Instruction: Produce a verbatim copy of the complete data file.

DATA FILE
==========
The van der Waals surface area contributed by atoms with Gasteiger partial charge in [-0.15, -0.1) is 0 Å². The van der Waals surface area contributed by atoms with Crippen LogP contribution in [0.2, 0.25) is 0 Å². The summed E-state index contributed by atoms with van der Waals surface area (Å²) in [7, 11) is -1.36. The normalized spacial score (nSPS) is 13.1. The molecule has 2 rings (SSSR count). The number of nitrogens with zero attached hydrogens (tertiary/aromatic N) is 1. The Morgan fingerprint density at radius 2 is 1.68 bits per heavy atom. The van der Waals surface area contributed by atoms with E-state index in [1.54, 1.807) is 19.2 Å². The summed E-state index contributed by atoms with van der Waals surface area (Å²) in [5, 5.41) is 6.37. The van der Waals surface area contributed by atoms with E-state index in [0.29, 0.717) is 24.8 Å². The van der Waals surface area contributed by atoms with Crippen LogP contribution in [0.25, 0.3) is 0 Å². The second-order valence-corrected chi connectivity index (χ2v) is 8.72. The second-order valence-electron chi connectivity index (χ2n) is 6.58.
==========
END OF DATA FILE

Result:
The van der Waals surface area contributed by atoms with Gasteiger partial charge in [-0.15, -0.1) is 0 Å². The van der Waals surface area contributed by atoms with Crippen LogP contribution in [0.2, 0.25) is 0 Å². The summed E-state index contributed by atoms with van der Waals surface area (Å²) in [7, 11) is -1.36. The normalized spacial score (nSPS) is 13.1. The molecule has 2 rings (SSSR count). The number of nitrogens with zero attached hydrogens (tertiary/aromatic N) is 1. The Morgan fingerprint density at radius 2 is 1.68 bits per heavy atom. The van der Waals surface area contributed by atoms with E-state index in [1.54, 1.807) is 19.2 Å². The summed E-state index contributed by atoms with van der Waals surface area (Å²) in [5, 5.41) is 6.37. The van der Waals surface area contributed by atoms with E-state index in [0.29, 0.717) is 24.8 Å². The van der Waals surface area contributed by atoms with Crippen LogP contribution in [0.25, 0.3) is 0 Å². The second-order valence-corrected chi connectivity index (χ2v) is 8.72. The second-order valence-electron chi connectivity index (χ2n) is 6.58.